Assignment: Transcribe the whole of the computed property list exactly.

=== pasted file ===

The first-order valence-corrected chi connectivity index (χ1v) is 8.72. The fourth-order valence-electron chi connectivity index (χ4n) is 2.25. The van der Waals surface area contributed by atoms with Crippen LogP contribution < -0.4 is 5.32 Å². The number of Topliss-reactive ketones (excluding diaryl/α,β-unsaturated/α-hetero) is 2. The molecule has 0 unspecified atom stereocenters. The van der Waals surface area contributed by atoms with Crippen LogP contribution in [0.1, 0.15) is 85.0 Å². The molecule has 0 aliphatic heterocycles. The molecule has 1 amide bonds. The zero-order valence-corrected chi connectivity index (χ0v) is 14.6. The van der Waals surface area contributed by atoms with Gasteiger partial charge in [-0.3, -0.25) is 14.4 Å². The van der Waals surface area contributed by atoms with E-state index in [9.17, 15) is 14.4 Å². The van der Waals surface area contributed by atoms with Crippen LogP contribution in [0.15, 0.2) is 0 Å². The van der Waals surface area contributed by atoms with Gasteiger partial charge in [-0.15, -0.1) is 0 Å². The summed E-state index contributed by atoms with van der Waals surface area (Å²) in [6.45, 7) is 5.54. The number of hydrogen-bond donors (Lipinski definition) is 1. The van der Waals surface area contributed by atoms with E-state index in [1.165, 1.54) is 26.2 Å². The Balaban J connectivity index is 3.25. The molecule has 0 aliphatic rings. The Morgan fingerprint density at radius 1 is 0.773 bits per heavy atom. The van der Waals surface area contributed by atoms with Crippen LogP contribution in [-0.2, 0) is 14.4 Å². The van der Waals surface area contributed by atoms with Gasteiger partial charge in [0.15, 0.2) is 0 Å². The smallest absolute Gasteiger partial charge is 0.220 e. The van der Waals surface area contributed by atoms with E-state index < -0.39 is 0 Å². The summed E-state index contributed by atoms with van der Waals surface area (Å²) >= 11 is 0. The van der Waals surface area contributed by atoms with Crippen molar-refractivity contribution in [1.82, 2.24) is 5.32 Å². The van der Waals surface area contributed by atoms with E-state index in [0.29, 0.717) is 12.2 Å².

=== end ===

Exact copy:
The first-order valence-corrected chi connectivity index (χ1v) is 8.72. The fourth-order valence-electron chi connectivity index (χ4n) is 2.25. The van der Waals surface area contributed by atoms with Crippen LogP contribution < -0.4 is 5.32 Å². The number of Topliss-reactive ketones (excluding diaryl/α,β-unsaturated/α-hetero) is 2. The molecule has 0 unspecified atom stereocenters. The van der Waals surface area contributed by atoms with Crippen LogP contribution in [0.1, 0.15) is 85.0 Å². The molecule has 0 aliphatic heterocycles. The molecule has 1 amide bonds. The zero-order valence-corrected chi connectivity index (χ0v) is 14.6. The van der Waals surface area contributed by atoms with Gasteiger partial charge in [-0.3, -0.25) is 14.4 Å². The van der Waals surface area contributed by atoms with E-state index in [9.17, 15) is 14.4 Å². The van der Waals surface area contributed by atoms with Crippen LogP contribution in [0.15, 0.2) is 0 Å². The van der Waals surface area contributed by atoms with Gasteiger partial charge in [-0.15, -0.1) is 0 Å². The summed E-state index contributed by atoms with van der Waals surface area (Å²) in [6.45, 7) is 5.54. The number of hydrogen-bond donors (Lipinski definition) is 1. The van der Waals surface area contributed by atoms with E-state index in [1.165, 1.54) is 26.2 Å². The Balaban J connectivity index is 3.25. The molecule has 0 aliphatic rings. The Morgan fingerprint density at radius 1 is 0.773 bits per heavy atom. The van der Waals surface area contributed by atoms with Crippen LogP contribution in [-0.2, 0) is 14.4 Å². The van der Waals surface area contributed by atoms with Gasteiger partial charge in [0.15, 0.2) is 0 Å². The smallest absolute Gasteiger partial charge is 0.220 e. The van der Waals surface area contributed by atoms with E-state index < -0.39 is 0 Å². The summed E-state index contributed by atoms with van der Waals surface area (Å²) >= 11 is 0. The van der Waals surface area contributed by atoms with Crippen molar-refractivity contribution in [1.82, 2.24) is 5.32 Å². The van der Waals surface area contributed by atoms with E-state index in [0.29, 0.717) is 12.2 Å².